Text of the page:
For mixing, I’ve been using Neutron 3. It does for the mixing/balancing step what Nectar 3 does for my effects chains. I won’t get too detailed into it here (full review coming soon) but it’s another of Izotope’s AI-powered solutions. If you’ve never experienced one-button vocal mixing, you don’t know what you’re missing. Neutron 3 has cut out the most time-consuming part of my recording process: the tedium of balancing vocals against tracks. It’s definitely worth a purchase.

Finally, for those times when I don’t have the option of re-recording, my gear isn’t perfect for the job, or the best I can come up with is a noisy track, there’s RX-7. It’s, hands-down, the best way I’ve found to clean up vocal tracks. Rather than spend hours painstakingly isolating every instance of feedback or noise within your audio track, or recording endlessly to get a perfect take, you can simply run your tracks through RX-7 and it spits out clean, usable tracks in seconds.

We’ll take a deep dive into these AI-powered software solutions for recording, mixing, and mastering soon. In the mean-time, I recommend trying out any vocal software before buying it. You can usually find a demo or trial version to run some audio through before deciding if it’s right for you.

Playback headphones

Last but not least, you’ll want something to listen to your mastered mixes on. Here’s where those mid-priced to expensive consumer headphones you bought to listen to your favorite tunes will finally come in handy.

In the old days, your average home studio engineer would mix with headphones and then run out to their car to crank the system and see how things sounded on something with some kick. These days, however, most people are going to listen to your work on earphones. I suggest getting some rugged, decent consumer earphones that sound the way you like, so you can listen to all your mixes on them and develop an idea of what your finished products will start to sound like.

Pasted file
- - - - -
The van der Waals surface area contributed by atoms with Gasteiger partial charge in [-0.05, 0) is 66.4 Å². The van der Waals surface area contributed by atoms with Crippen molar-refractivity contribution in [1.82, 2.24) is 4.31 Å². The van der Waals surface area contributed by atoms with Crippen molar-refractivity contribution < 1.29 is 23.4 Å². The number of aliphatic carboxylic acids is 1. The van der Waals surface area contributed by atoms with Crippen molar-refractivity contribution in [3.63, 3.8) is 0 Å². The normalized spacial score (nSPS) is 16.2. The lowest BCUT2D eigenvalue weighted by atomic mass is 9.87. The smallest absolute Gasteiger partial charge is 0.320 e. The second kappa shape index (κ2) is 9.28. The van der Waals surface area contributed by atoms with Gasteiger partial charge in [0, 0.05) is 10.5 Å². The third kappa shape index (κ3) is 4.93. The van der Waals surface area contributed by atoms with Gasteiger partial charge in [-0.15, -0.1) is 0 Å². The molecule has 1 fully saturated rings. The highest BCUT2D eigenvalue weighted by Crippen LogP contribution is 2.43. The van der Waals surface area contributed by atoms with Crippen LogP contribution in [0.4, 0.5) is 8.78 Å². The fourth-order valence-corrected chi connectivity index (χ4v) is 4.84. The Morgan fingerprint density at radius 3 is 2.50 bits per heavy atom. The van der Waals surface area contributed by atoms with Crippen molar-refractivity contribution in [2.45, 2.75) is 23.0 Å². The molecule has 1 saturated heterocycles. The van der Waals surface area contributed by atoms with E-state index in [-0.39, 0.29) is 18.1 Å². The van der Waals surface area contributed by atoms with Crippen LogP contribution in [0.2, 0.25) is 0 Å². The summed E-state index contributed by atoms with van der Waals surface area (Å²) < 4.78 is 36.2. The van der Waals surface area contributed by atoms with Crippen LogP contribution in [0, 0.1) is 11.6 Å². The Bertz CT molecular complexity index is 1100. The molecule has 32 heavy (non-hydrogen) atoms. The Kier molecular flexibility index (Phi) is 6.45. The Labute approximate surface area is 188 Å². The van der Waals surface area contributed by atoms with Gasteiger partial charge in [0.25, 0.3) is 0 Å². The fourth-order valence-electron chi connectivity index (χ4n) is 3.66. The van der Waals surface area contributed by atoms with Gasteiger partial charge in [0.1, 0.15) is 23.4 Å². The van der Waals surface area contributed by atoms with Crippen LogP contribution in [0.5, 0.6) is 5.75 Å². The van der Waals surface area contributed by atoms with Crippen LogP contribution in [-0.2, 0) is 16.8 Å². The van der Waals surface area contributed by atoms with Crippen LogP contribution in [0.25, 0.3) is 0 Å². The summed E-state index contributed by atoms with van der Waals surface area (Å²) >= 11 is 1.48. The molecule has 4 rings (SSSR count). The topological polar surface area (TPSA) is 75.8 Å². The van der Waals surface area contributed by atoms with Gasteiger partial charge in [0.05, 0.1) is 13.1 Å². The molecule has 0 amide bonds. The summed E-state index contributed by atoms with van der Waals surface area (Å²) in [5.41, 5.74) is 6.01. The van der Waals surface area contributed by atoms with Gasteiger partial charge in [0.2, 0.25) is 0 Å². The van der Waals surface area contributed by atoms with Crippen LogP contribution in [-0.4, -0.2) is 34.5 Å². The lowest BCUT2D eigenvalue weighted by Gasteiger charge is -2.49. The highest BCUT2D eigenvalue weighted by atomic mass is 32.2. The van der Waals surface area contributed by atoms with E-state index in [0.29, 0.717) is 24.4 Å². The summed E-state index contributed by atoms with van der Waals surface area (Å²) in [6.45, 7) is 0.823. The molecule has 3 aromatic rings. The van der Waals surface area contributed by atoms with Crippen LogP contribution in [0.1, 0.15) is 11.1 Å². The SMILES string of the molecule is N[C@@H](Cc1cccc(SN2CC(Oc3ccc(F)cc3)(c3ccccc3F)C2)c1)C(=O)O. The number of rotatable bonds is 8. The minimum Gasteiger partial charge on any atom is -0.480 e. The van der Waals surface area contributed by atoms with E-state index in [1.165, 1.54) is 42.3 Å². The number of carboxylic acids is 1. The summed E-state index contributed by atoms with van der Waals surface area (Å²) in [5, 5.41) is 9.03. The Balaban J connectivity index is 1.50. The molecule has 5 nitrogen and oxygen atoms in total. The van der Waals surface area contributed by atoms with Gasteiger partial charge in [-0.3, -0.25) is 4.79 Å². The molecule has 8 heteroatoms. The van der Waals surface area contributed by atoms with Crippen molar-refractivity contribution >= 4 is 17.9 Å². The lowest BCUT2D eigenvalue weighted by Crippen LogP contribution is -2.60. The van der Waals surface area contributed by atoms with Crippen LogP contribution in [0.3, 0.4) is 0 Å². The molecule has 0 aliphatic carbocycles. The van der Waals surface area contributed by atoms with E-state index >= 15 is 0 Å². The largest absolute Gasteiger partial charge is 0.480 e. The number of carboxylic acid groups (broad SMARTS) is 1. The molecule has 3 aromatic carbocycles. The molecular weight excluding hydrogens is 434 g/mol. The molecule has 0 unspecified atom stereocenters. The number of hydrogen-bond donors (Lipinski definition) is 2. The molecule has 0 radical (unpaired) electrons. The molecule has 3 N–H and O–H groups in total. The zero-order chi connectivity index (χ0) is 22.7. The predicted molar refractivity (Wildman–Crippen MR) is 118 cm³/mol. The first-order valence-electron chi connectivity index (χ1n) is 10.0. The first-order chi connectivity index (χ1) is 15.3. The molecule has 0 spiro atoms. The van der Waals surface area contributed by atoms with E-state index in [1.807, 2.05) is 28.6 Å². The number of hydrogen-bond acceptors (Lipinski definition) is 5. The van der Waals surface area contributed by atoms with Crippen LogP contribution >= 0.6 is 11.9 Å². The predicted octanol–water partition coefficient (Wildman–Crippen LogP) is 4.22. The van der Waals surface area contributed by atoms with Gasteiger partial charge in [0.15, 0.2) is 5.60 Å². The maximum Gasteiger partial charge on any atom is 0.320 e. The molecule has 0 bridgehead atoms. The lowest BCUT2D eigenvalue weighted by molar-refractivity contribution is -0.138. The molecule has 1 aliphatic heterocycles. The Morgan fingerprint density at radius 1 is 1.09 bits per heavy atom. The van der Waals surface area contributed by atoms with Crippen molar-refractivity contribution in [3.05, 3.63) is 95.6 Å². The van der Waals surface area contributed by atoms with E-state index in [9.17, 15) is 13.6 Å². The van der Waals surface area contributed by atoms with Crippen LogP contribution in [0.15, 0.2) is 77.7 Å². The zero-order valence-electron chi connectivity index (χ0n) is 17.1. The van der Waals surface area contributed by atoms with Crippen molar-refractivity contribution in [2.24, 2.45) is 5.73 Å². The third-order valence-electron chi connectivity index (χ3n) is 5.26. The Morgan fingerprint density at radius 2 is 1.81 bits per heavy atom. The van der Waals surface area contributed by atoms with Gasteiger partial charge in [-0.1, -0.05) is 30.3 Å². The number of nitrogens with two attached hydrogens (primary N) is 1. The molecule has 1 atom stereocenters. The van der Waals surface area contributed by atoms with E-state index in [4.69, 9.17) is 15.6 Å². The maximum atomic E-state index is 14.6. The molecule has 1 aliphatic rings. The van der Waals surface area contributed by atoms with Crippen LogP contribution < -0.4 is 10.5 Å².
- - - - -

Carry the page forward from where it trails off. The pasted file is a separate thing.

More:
Realistically, you should be fine with whatever speakers or headphones you prefer to listen on, but if you’re looking to invest in something for the purpose, I suggest getting Beats for over-the-ear listening cans or Sennheiser’s Momentum True Wireless earbuds for in-ear playback.

Beats are tried-and-true and great for vibing on hip hop or pop music. But, if you’re recording stuff with more nuance and you want to make sure you’re squeezing the most out of your mixes, the Momentum TW’s are simply unbeatable (TNW’s resident audiophile, Napier Lopez, reviews them here). Coming from a pre-mix session using Neumann’s NDH studio headphones – where my music is accurately flat – it’s like everything’s been dipped in gold and honey to hear it on high-end earbuds calibrated for presence and a massive sound-stage. I exclusively use the Momentum TW’s for post-mix listening, simply because they sound phenomenal, I never have to worry about wires, and they go with me everywhere I go.

As you can see, it’s neither cheap nor simple to come up with a home studio set up for recording vocals. But if you spend your budget on the right gear, fill in whatever gaps you have to with software, and stretch your audio engineering skills as far as they can go: you should be able to record professional-quality vocals in your own studio without having to mortgage the home it’s in. 

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Published July 22, 2019 — 23:54 UTC